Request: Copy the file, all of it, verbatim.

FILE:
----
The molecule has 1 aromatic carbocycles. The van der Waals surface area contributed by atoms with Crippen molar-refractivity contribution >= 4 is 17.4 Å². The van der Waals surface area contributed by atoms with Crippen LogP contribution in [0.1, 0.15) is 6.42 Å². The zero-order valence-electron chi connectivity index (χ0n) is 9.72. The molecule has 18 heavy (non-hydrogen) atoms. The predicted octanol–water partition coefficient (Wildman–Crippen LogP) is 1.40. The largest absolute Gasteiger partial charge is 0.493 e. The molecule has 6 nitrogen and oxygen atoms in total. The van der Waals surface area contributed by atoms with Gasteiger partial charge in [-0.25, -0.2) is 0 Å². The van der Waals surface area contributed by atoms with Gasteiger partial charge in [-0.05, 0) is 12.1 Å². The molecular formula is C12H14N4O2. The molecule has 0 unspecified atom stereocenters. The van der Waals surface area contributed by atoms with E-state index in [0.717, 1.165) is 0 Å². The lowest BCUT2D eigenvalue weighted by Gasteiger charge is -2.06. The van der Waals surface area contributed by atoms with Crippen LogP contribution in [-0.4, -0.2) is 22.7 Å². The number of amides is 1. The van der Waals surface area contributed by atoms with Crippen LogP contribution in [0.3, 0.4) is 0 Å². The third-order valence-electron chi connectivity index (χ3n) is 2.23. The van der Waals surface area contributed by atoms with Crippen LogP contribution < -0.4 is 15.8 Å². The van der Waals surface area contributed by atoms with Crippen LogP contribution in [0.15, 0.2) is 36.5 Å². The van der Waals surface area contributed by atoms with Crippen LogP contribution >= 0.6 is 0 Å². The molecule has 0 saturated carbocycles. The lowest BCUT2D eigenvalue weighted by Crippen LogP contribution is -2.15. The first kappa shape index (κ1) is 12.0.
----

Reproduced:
The molecule has 1 aromatic carbocycles. The van der Waals surface area contributed by atoms with Crippen molar-refractivity contribution >= 4 is 17.4 Å². The van der Waals surface area contributed by atoms with Crippen LogP contribution in [0.1, 0.15) is 6.42 Å². The zero-order valence-electron chi connectivity index (χ0n) is 9.72. The molecule has 18 heavy (non-hydrogen) atoms. The predicted octanol–water partition coefficient (Wildman–Crippen LogP) is 1.40. The largest absolute Gasteiger partial charge is 0.493 e. The molecule has 6 nitrogen and oxygen atoms in total. The van der Waals surface area contributed by atoms with Gasteiger partial charge in [-0.25, -0.2) is 0 Å². The van der Waals surface area contributed by atoms with Gasteiger partial charge in [-0.05, 0) is 12.1 Å². The molecular formula is C12H14N4O2. The molecule has 0 unspecified atom stereocenters. The van der Waals surface area contributed by atoms with E-state index in [0.717, 1.165) is 0 Å². The lowest BCUT2D eigenvalue weighted by Gasteiger charge is -2.06. The van der Waals surface area contributed by atoms with Crippen LogP contribution in [-0.4, -0.2) is 22.7 Å². The number of amides is 1. The van der Waals surface area contributed by atoms with Crippen LogP contribution in [0.3, 0.4) is 0 Å². The third-order valence-electron chi connectivity index (χ3n) is 2.23. The van der Waals surface area contributed by atoms with Crippen LogP contribution < -0.4 is 15.8 Å². The van der Waals surface area contributed by atoms with Crippen LogP contribution in [0.15, 0.2) is 36.5 Å². The van der Waals surface area contributed by atoms with Crippen LogP contribution >= 0.6 is 0 Å². The molecule has 0 saturated carbocycles. The lowest BCUT2D eigenvalue weighted by Crippen LogP contribution is -2.15. The first kappa shape index (κ1) is 12.0.